Reforms can be a deceptive thing. They can be particularly deceptive when covering the intelligence community, which is notoriously resistant to legislative meddling it tends to find intrusive.
Last week, Congress and the White House were a flurry with proposals to alter the nature of bulk collecting of calls and communications of American citizens under the Patriot Act. In a statement released through the American Civil Liberties Union, Snowden went so far as to see this as “turning point”. “I believed that if the NSA’s unconstitutional mass surveillance of Americans was known, it would not survive the scrutiny of the courts, the Congress, and the people.”
Three plans are on the table – the USA Freedom Act (otherwise known as the Leahy-Sensenbrenner bill), the more conservative House Intelligence Committee Bill (the Ruppersberger-Rogers bill), and the President’s own proposal. The latter has yet to mutate into the language of legislation, but is by the far the most important one to date. For that reason, it deserves greatest scrutiny.
All the proposals, in some measure, deal with the operation of Section 215 of the Patriot Act. The provision facilitates current bulk collection and remains a creature of the post-September 11 2001 era, when the Bush administration extended the surveillance state with knee-jerk enthusiasm. Defenders of the provision argue that metadata gathered under the program remains vital in identifying links between terrorist cells inside the United States. Privacy advocates remain unconvinced by the inefficiency of a program that has been affirmed.
President Obama’s proposal involves allowing phone companies to retain their databases of records in standardised, interoperable format. The reason behind this is to allow government officials quick and easy access to the material when required. The focus on storage will shift from government agencies – a main bone of contention for privacy advocates – to telephony companies. There is an additional oversight measure – the NSA would, in obtaining access, have to seek an order from the Foreign Intelligence Surveillance Court. In turn, the FISC would have to be satisfied that the records pertained to a person connected with a terrorist organisation.
The enthusiasm for the changes last week was certainly evident, suggesting the administration had struck a delicate balance between privacy and security. In Obama’s own words, “I am confident that this approach can provide our intelligence and law enforcement professionals the information that they need to keep us safe while addressing the legitimate privacy concerns that have been raised.”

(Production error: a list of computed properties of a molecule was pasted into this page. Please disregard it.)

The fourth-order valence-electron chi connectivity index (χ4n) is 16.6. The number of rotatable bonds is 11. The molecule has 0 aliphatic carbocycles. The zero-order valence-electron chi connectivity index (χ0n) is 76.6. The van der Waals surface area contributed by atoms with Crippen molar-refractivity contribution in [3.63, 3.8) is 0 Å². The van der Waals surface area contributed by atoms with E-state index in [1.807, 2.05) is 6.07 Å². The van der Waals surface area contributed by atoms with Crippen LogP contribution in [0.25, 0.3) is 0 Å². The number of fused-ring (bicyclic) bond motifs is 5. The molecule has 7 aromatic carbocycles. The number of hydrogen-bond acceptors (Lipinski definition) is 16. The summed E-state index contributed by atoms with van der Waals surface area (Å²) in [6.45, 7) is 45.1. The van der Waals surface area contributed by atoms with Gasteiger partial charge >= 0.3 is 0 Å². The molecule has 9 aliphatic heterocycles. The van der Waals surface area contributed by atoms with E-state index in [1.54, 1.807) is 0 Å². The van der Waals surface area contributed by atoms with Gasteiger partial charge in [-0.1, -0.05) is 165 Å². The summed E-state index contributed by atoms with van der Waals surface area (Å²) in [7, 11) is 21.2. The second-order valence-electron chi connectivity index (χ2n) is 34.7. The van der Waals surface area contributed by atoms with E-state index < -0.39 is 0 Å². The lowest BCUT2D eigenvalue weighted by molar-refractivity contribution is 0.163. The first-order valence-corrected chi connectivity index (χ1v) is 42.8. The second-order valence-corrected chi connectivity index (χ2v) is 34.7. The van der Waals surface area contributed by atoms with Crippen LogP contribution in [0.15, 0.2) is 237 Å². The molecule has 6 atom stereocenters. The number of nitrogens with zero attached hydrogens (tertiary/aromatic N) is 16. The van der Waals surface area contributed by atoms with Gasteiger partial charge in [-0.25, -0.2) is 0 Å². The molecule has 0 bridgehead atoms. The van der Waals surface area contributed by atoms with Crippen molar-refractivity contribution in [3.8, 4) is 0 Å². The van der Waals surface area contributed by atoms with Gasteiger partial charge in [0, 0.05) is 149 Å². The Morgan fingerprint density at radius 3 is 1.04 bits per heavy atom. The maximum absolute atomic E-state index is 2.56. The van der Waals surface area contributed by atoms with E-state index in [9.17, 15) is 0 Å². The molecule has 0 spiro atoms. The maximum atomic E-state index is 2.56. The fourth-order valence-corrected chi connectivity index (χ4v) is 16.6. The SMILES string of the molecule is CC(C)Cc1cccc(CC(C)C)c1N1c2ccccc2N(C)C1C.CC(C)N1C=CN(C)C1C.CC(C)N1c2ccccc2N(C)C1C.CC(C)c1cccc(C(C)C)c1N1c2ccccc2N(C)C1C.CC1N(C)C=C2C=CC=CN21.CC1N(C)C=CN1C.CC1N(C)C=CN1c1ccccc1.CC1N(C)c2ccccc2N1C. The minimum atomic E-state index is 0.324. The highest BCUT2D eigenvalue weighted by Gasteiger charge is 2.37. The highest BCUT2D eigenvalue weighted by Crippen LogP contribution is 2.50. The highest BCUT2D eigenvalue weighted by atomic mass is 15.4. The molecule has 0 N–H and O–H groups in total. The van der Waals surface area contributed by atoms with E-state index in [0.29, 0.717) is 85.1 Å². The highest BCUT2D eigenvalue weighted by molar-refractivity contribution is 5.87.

Reuters stated that the Obama administration had “announced details of its plan to end the government’s vast bulk collection of data about phone calls made in the United States”. Even more cautious observers, such as Jameel Jafeer, suggested that this was “an acknowledgment that a program that was endorsed in secret by all three branches of government, and that was in place for about a decade, has not survived public scrutiny.”
For all that enthusiasm, Jafeer would also suggest that various operational matters needed clearing up. What would, for instance, be the governing standard of suspicion the FISC would use in its judicial deliberations? There is every suggestion that the reforms are driving down the standard of suspicion required in various cases – from “probable cause” to “reasonable suspicion”. For that reason, it would be difficult to see refusals to government petitions except on rare occasions. The FISC will continue being a formalised rubber stamp.
A looming question here is what constitutes a “phone record” for the purposes of Obama’s reforms. Phone records obtained by national security letter statutes and the pen register would need to be incorporated into the reforms – to not do so would render any changes futile..
There is a striking addition to the NSA’s powers that will take place if Obama’s current proposals go through in their current form. The NSA would only be losing authority to collect and hold telephone calling records for up to five years from landlines. Telephony companies will be expected to hold records for up to 18 months. More than adequate compensation is being offered to the NSA’s apparent trimming of data access. The compromise has come in the form of collecting cell phone data, a considerable expansion of power given that the NSA claims that only 30 per cent of all call data of the country is being tapped into.
This in itself is a curious suggestion, given that the NSA is already gathering up to 5 billion records a day on the location of cell phones around the globe. Presumably, local coverage in the US of cell phone data has been skimpy, at least relative to land lines.
It should come as little surprise that the agency’s chief, the retiring Gen. Keith Alexander, was enthusiastic for a solution that would, in effect, enhance NSA coverage while having metadata from landlines restricted. His lobbying of Congress has been particularly frenetic, given that the collection authority of the agency will expire in 18 months. The drafters have been busy, and Obama has been dismissive of suggestions by such NSA critics as Democratic Senate Judiciary Committee Chairman Patrick Leahy to let the program lapse into oblivion. In that, the President has the support of the House Intelligence Committee members, Republican Mike Rogers and Democrat Dutch Ruppersberger, whose “End Bulk Collection Act” replicates the spirit of Obama’s proposals.
For that reason, privacy advocates can only count the latest measures, notably those of the Obama administration, as refined efforts to enhance surveillance rather than roll back metadata collection. The principle remains only the practice is being tweaked and effectively granted a legal varnish.